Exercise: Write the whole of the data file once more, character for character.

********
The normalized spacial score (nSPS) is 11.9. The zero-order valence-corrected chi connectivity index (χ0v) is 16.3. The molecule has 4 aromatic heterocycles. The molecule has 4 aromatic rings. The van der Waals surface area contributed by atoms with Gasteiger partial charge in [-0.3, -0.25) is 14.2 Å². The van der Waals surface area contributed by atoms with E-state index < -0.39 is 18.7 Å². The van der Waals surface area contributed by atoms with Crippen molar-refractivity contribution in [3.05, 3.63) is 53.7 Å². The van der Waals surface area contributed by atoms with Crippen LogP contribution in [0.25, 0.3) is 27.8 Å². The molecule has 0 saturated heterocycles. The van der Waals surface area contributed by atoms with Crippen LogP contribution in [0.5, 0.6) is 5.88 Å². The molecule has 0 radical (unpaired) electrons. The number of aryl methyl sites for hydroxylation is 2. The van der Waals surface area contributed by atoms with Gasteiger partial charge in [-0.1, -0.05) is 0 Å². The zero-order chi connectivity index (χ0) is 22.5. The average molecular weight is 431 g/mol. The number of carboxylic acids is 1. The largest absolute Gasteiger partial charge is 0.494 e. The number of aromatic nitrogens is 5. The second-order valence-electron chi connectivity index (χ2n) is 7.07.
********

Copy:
The normalized spacial score (nSPS) is 11.9. The zero-order valence-corrected chi connectivity index (χ0v) is 16.3. The molecule has 4 aromatic heterocycles. The molecule has 4 aromatic rings. The van der Waals surface area contributed by atoms with Gasteiger partial charge in [-0.3, -0.25) is 14.2 Å². The van der Waals surface area contributed by atoms with E-state index < -0.39 is 18.7 Å². The van der Waals surface area contributed by atoms with Crippen molar-refractivity contribution in [3.05, 3.63) is 53.7 Å². The van der Waals surface area contributed by atoms with Crippen LogP contribution in [0.25, 0.3) is 27.8 Å². The molecule has 0 saturated heterocycles. The van der Waals surface area contributed by atoms with Crippen LogP contribution in [0.5, 0.6) is 5.88 Å². The molecule has 0 radical (unpaired) electrons. The number of aryl methyl sites for hydroxylation is 2. The van der Waals surface area contributed by atoms with Gasteiger partial charge in [-0.1, -0.05) is 0 Å². The zero-order chi connectivity index (χ0) is 22.5. The average molecular weight is 431 g/mol. The number of carboxylic acids is 1. The largest absolute Gasteiger partial charge is 0.494 e. The number of aromatic nitrogens is 5. The second-order valence-electron chi connectivity index (χ2n) is 7.07.